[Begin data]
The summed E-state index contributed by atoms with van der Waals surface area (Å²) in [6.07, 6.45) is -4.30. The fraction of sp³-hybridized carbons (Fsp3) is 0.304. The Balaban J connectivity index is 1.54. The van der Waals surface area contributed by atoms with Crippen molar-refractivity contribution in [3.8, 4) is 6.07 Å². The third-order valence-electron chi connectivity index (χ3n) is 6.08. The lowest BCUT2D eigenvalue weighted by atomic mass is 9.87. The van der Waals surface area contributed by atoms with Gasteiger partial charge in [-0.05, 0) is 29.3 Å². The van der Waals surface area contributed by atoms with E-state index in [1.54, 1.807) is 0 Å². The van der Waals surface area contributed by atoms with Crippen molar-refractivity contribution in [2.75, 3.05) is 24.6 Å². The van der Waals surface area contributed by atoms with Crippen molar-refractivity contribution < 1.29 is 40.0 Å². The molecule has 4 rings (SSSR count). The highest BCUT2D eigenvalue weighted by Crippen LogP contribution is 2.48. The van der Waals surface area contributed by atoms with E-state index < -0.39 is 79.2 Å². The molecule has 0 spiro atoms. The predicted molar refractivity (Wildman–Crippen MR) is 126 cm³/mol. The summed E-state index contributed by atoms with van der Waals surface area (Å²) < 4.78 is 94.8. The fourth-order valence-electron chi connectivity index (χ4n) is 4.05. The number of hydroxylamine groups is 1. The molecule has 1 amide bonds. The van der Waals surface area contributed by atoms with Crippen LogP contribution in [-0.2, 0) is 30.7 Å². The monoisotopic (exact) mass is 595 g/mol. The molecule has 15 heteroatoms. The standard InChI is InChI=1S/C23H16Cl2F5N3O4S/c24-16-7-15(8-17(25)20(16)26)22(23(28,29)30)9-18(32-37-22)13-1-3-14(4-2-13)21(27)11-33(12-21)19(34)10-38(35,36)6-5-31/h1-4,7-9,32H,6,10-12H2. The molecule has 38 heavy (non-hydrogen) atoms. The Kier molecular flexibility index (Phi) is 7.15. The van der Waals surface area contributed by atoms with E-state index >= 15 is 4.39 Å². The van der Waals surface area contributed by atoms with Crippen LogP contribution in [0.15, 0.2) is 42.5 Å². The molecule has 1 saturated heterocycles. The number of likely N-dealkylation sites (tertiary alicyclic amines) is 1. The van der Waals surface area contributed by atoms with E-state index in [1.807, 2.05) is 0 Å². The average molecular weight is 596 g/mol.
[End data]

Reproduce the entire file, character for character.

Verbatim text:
The summed E-state index contributed by atoms with van der Waals surface area (Å²) in [6.07, 6.45) is -4.30. The fraction of sp³-hybridized carbons (Fsp3) is 0.304. The Balaban J connectivity index is 1.54. The van der Waals surface area contributed by atoms with Crippen molar-refractivity contribution in [3.8, 4) is 6.07 Å². The third-order valence-electron chi connectivity index (χ3n) is 6.08. The lowest BCUT2D eigenvalue weighted by atomic mass is 9.87. The van der Waals surface area contributed by atoms with Gasteiger partial charge in [-0.05, 0) is 29.3 Å². The van der Waals surface area contributed by atoms with E-state index in [1.54, 1.807) is 0 Å². The van der Waals surface area contributed by atoms with Crippen molar-refractivity contribution in [2.75, 3.05) is 24.6 Å². The van der Waals surface area contributed by atoms with Crippen molar-refractivity contribution < 1.29 is 40.0 Å². The molecule has 4 rings (SSSR count). The highest BCUT2D eigenvalue weighted by Crippen LogP contribution is 2.48. The van der Waals surface area contributed by atoms with E-state index < -0.39 is 79.2 Å². The molecule has 0 spiro atoms. The predicted molar refractivity (Wildman–Crippen MR) is 126 cm³/mol. The summed E-state index contributed by atoms with van der Waals surface area (Å²) < 4.78 is 94.8. The fourth-order valence-electron chi connectivity index (χ4n) is 4.05. The number of hydroxylamine groups is 1. The molecule has 1 amide bonds. The van der Waals surface area contributed by atoms with Crippen LogP contribution in [-0.2, 0) is 30.7 Å². The monoisotopic (exact) mass is 595 g/mol. The molecule has 15 heteroatoms. The standard InChI is InChI=1S/C23H16Cl2F5N3O4S/c24-16-7-15(8-17(25)20(16)26)22(23(28,29)30)9-18(32-37-22)13-1-3-14(4-2-13)21(27)11-33(12-21)19(34)10-38(35,36)6-5-31/h1-4,7-9,32H,6,10-12H2. The molecule has 38 heavy (non-hydrogen) atoms. The Kier molecular flexibility index (Phi) is 7.15. The van der Waals surface area contributed by atoms with E-state index >= 15 is 4.39 Å². The van der Waals surface area contributed by atoms with Crippen LogP contribution in [0.15, 0.2) is 42.5 Å². The molecule has 1 saturated heterocycles. The number of likely N-dealkylation sites (tertiary alicyclic amines) is 1. The van der Waals surface area contributed by atoms with E-state index in [1.807, 2.05) is 0 Å². The average molecular weight is 596 g/mol.